all the stage is his world!

by larry knight
To most, the main purpose of operating a theatre is to fill the seats; to adhere to the strict commercial viability of the work. But in some cases, the artistic merit of the piece and the opportunity to showcase homegrown talent are equal to or in many cases supersede the quest to fill the bottom line. Such is the case at Players by the Sea, one of several local Jacksonville community theatres providing local writers with a launching pad. Under the executive direction of Joseph Schwarz since 2001, Players, as it is known to patrons and actors alike, is a premiere community theatre in the region for local writers.
Like community theatres around the country, Players, which first opened in 1966, is equally concerned with profit margins, declining audiences and overall sustainability. As city councils across America continue to reassess the necessity of funding community arts programs, some theatres have abandoned taking risks on untested plays. In fact, the revival of classic plays on Broadway and in community theatres almost serves as a testament to the need to produce proven money makers. But to Schwarz there is always a place for local works. As he puts it, the inclusion of plays penned by local writers adds a certain quality to the theatre.
“I think they help define who we are as an incubator for local work,” said Schwarz. “It’s a very important component of who we are.”
The significance of showcasing local plays is in keeping with the theatre’s mission statement to celebrate the “values of innovation and inclusion, through premieres of local playwrights” and to “provide creative opportunities for the artists of today and tomorrow.”
That statement that he and his staff of volunteers strive to exemplify has been a longstanding philosophy at Players and Schwarz himself has been cultivating it for many years in his personal pursuits. A graduate of New York University in 1977, Schwarz worked in New York City for eleven years before relocating to upstate New York for five years where he amassed an impressive resume working as the executive director of the Common Stage Theatre Company in Woodstock. As director of his own company, Schwarz’s only goal was to produce original works.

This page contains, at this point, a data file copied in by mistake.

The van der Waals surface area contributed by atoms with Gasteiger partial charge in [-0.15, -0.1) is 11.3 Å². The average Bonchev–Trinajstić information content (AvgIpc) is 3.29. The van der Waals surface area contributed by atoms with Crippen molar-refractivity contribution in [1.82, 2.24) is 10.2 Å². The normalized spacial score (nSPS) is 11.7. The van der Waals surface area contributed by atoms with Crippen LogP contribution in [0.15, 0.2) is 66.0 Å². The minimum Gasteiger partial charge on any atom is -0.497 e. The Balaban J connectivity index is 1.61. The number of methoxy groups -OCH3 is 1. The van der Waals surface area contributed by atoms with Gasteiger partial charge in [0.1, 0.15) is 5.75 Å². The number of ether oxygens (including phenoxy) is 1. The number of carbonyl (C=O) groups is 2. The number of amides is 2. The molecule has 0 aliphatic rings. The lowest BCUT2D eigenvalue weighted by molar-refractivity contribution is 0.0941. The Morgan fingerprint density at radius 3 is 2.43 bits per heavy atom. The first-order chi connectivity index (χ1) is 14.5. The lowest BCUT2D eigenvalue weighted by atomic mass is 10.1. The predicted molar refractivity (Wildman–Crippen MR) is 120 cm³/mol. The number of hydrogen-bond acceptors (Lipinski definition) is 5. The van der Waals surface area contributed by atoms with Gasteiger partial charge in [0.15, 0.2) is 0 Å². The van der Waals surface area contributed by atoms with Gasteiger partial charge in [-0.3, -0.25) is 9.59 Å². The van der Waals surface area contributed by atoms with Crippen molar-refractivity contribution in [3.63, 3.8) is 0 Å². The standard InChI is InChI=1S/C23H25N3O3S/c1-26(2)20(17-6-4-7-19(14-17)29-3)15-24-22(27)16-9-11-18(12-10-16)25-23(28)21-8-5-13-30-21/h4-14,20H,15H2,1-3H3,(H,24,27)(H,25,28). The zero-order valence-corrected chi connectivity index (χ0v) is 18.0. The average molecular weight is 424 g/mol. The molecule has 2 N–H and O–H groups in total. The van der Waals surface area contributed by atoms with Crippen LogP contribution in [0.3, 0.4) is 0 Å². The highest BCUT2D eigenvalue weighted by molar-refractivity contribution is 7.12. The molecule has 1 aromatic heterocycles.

Many of the writers and actors he encountered-industry figures such as Michael Cristofer, Mary Louise Wilson, Lisa Loomer, and Wendy Wasserstein-were given the opportunity to showcase their works in their developmental stages.
“They were successful in New York City and were always looking for a place to try something out,” said Schwarz. “90 percent of it didn’t go anywhere, but that 10 percent that did were works like ‘Full Gallop’ by Mary Louise Wilson which I first produced in my theatre before it went on to a successful run on Broadway and in London.”
In the years spent at Common Stage, Schwarz adopted the very same definition of excellence that would come to characterize his accomplishments at Players. To him, theatre has a higher purpose of connecting the complexities of emotion with the art in the hopes of leaving an impression on the theatergoer.
Although Schwarz believes this, he claims Players does not rely solely on such a stringent formula when seeking new work from some of Jacksonville’s most promising playwrights. To him, there is no prescription employed, just the consultation of actors, musicians and patrons, the promise of artistic merit and the taking of risks.
“As a community theatre we service the entire community so we pick shows that are going to be of interest to everybody,” said Schwarz. “The criterion beyond that is that the work has to have some type of artistic merit.”